Hi Ben, I know you have a thing about color and it shows in your attempts at B&W. However, since no digital capture can possibly recapture the event as you saw it I would say abandon that as a goal. Instead work with the compromises that are intrinsic to photography: recangular or square clip of the scene, color bias imposed by the medium (in film days these were the chemistry of the film), monocular vision. etc, etc. etc...

Among the 1st limitations accepted by photographers was B&W because there was no color chemistry. A number of photogs of the era peformed magic within this restriction. Most viewers recognize those achievements. It is your shortcoming that you cannot.



Oct 19, 2012 at 06:28 PM
ben egbert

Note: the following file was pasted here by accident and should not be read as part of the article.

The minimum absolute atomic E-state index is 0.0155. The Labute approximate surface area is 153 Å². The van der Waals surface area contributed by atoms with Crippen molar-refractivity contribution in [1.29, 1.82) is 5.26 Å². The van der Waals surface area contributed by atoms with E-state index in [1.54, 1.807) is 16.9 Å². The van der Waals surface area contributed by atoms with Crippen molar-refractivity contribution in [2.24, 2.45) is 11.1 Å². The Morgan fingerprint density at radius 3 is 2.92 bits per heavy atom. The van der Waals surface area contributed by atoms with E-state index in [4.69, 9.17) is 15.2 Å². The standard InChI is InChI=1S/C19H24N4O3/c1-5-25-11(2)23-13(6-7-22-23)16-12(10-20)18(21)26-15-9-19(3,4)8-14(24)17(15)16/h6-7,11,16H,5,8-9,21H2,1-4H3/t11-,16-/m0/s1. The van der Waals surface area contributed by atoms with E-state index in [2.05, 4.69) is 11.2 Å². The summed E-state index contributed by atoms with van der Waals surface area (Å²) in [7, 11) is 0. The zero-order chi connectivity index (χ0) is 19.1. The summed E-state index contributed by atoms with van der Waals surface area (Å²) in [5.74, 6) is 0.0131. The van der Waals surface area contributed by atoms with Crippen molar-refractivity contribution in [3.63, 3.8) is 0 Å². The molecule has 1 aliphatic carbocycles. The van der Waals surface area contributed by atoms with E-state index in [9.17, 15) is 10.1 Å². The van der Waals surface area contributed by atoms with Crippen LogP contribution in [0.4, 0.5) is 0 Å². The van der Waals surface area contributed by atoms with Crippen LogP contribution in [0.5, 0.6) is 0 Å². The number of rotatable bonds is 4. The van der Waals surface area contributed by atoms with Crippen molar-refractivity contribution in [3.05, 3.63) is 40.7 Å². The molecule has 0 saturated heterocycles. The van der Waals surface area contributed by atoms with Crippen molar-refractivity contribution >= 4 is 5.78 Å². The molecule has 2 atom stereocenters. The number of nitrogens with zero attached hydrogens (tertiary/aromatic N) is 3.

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p.3 #4 · The door and window problem


sadja wrote:
Hi Ben, I know you have a thing about color and it shows in your attempts at B&W. However, since no digital capture can possibly recapture the event as you saw it I would say abandon that as a goal. Instead work with the compromises that are intrinsic to photography: recangular or square clip of the scene, color bias imposed by the medium (in film days these were the chemistry of the film), monocular vision. etc, etc. etc...

Among the 1st limitations accepted by photographers was B&W because there was no color chemistry. A number of photogs of the era peformed
...Show more


If I had an original print of Moonlight Hacienda, I would just sell it. I really appreciate the craftsmanship, but it would not displace one of my very inferior landscapes.

I understand that B&W has a lot more tonal gradations available, but I never see it, just something I have read someplace I guess. Color is never accurate, but at least there is something red where I saw red in person. Skys are blue not black.